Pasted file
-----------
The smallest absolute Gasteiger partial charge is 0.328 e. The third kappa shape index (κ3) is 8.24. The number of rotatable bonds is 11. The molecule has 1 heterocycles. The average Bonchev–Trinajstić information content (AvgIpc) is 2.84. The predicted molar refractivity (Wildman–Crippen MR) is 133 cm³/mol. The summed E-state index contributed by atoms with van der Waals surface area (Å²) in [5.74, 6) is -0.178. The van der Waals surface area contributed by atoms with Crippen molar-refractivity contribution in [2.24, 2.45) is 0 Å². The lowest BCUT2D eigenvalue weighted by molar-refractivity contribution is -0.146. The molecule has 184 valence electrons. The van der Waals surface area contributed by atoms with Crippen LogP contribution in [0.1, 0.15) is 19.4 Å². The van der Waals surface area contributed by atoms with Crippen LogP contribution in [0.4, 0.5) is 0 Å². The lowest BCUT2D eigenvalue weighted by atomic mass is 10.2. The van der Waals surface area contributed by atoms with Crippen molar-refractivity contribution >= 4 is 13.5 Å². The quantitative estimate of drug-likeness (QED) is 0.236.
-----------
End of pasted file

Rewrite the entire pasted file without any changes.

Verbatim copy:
The smallest absolute Gasteiger partial charge is 0.328 e. The third kappa shape index (κ3) is 8.24. The number of rotatable bonds is 11. The molecule has 1 heterocycles. The average Bonchev–Trinajstić information content (AvgIpc) is 2.84. The predicted molar refractivity (Wildman–Crippen MR) is 133 cm³/mol. The summed E-state index contributed by atoms with van der Waals surface area (Å²) in [5.74, 6) is -0.178. The van der Waals surface area contributed by atoms with Crippen molar-refractivity contribution in [2.24, 2.45) is 0 Å². The lowest BCUT2D eigenvalue weighted by molar-refractivity contribution is -0.146. The molecule has 184 valence electrons. The van der Waals surface area contributed by atoms with Crippen LogP contribution in [0.1, 0.15) is 19.4 Å². The van der Waals surface area contributed by atoms with Crippen LogP contribution in [0.4, 0.5) is 0 Å². The lowest BCUT2D eigenvalue weighted by atomic mass is 10.2. The van der Waals surface area contributed by atoms with Crippen molar-refractivity contribution >= 4 is 13.5 Å². The quantitative estimate of drug-likeness (QED) is 0.236.